The dilemma — Product or Services Company?
Like every other engineering graduate, with Computer Science or Information Technology as a major subject, I had a passion for programming and creating something unique that will bring tangible business impact. In the first part of this series, I will discuss how I started my career in the Indian IT industry and how some of my ingrained mental models of the industry changed. In the second and concluding part, I will cover how my passion to learn newer technologies brought changes in the way I learned and brought impact on the projects I worked on.
The ruminations of a college-grad
Graduating out of college, it was clear that the industry was divided into two major sectors — Product based and Service based. I had my own perceptions that all it takes to work in a product company is being able to code well. Along with the allure of being cool with no dress code and no fixed work timings, it was clear what my destination is going to be.
I gave up on a few opportunities at the campus, fine-tuned my programming skills, basic concepts like data structures, etc., and waited for my dream product company to turn up at my college.
I should also say that during this time, I had other perceptions about the service-based companies as well. I was worried about having to sit idle waiting for projects and didn’t like the prospect of having to fill timesheets.
Dreams do come true!
After some heart-wrenching moments and struggle, I finally made it into my dream Product company. Looking back I am proud of my ability to solve the coding challenges thrown at me during the interview process and happy that I focussed on my fundamentals — on algorithms, data structures, and OO. I still bank on my knowledge in these areas. Whether you are trying to build a performant microservice or build a scalable and responsive website, these fundamentals will always stand good.
My early days were fun-filled and I was learning a lot. Critically my view of what it takes to develop a working software changed completely. I was part of a small unit that worked on a reports module responsible for the data retrieval based on the customization made by the users. It was part of the bigger product, though I didn’t have an intimate knowledge of the same, I kind of understood how the bigger pieces fitted together. I had to now contend with a source repository and its associated processes. What does it take to work in a larger product with multiple developers committing to the same repository? This was like driving a car in your driveway and suddenly realizing you are on a highway. I had to understand the overall process to ensure that I did not overwrite someone’s changes. We were using Mercurial for SCM and internal tools for deployment.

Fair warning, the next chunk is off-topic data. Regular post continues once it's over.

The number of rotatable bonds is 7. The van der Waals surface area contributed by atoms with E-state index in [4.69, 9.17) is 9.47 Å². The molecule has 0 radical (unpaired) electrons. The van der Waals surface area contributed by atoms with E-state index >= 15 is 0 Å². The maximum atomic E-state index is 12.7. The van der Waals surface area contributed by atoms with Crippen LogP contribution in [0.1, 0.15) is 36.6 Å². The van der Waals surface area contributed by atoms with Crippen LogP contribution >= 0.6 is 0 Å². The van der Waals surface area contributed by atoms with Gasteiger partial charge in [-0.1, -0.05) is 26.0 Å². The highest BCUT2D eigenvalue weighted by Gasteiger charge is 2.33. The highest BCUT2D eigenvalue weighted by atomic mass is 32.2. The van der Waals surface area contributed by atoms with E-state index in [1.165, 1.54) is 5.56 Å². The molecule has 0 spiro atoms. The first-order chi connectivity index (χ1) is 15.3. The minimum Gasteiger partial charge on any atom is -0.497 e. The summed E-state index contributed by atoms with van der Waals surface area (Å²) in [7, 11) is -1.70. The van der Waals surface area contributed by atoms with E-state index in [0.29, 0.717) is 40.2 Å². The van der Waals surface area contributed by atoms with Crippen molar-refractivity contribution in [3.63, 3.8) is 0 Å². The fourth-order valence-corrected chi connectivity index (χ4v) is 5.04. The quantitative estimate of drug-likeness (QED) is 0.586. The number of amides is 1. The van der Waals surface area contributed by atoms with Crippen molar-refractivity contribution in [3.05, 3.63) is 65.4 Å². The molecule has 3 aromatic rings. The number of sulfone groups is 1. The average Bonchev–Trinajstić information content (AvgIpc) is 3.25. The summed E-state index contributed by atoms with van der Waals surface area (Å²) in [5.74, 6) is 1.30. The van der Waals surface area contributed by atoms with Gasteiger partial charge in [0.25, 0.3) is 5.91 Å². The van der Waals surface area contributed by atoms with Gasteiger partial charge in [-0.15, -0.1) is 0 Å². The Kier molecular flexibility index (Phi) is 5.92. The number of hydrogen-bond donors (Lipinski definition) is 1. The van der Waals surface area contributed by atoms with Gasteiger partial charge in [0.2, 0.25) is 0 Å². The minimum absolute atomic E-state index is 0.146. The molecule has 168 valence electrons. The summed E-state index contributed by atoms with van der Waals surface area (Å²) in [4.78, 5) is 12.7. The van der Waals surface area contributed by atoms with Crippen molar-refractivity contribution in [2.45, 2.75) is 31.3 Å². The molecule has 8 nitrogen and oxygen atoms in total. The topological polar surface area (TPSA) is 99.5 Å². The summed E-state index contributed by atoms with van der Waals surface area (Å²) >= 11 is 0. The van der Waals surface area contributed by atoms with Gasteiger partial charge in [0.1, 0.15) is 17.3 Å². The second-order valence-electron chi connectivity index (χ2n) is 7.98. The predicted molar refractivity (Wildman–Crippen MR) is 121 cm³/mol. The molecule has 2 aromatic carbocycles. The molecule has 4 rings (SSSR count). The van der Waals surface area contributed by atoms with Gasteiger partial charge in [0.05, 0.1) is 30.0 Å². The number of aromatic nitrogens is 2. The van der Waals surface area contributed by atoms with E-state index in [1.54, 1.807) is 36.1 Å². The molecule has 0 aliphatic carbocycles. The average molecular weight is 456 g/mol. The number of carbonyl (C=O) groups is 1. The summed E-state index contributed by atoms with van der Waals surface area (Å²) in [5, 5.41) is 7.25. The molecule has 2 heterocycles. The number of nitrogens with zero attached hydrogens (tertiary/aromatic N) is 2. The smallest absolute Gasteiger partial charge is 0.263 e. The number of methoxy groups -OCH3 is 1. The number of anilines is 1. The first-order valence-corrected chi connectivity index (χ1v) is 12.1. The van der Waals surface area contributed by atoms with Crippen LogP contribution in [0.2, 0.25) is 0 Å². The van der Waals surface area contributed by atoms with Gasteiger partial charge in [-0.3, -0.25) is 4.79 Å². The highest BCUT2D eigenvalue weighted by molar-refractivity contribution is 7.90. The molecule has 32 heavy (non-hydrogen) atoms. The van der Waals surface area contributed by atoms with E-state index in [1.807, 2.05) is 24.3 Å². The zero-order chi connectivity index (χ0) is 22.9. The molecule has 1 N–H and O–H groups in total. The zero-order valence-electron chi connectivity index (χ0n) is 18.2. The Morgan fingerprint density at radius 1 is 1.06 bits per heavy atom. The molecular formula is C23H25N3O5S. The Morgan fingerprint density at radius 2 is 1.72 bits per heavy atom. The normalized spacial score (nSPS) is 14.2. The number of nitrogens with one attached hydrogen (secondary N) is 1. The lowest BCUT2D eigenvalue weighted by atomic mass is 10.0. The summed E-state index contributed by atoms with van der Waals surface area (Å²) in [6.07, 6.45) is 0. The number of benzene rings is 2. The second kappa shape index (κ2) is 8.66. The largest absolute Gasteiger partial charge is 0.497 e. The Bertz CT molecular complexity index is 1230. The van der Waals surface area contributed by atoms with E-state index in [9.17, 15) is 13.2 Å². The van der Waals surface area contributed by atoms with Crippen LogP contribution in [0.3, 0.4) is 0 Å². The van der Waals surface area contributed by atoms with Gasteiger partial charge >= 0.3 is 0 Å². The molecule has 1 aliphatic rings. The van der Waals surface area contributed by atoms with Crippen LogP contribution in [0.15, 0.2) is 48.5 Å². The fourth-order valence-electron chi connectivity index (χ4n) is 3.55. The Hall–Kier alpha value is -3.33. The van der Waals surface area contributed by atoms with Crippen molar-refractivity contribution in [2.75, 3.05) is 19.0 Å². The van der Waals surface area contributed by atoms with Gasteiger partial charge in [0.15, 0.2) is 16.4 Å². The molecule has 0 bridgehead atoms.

Many months passed and I was very proud of what I was contributing and critically learning. I had learned the impact of engineering practices and how that’s a very important tool in a developer’s arsenal in a different blog.
The turning point
One thing I started to realize after a few years is that I was doing the same set of work and my learning was starting to suffer. Also, when you work on a product it’s possible that you will work on more abstract layers which makes you a bit unaware of the database, deployment, etc. There are possibilities that the product has been fully developed and making changes to better architecture and tech stacks become difficult.
A future with Sahaj beckons
After much deliberation, I decided to search for a more enriching and learning experience and landed myself an opportunity to join a FAANG company. Along with this I also got an opportunity to interview for SAHAJ and got an offer as well. I realized that Sahaj in many ways wasn’t a typical services company. After much deliberation and discussion I decided to join Sahaj for the following reasons: working with experienced professionals, end-to-end application development, multiple projects over a period, etc.
In the second part, I will talk about my journey in SAHAJ and what I have learned along the way and also talk about the impact of going the full length to deliver working software.
Continue reading about this journey in part 2 of this series.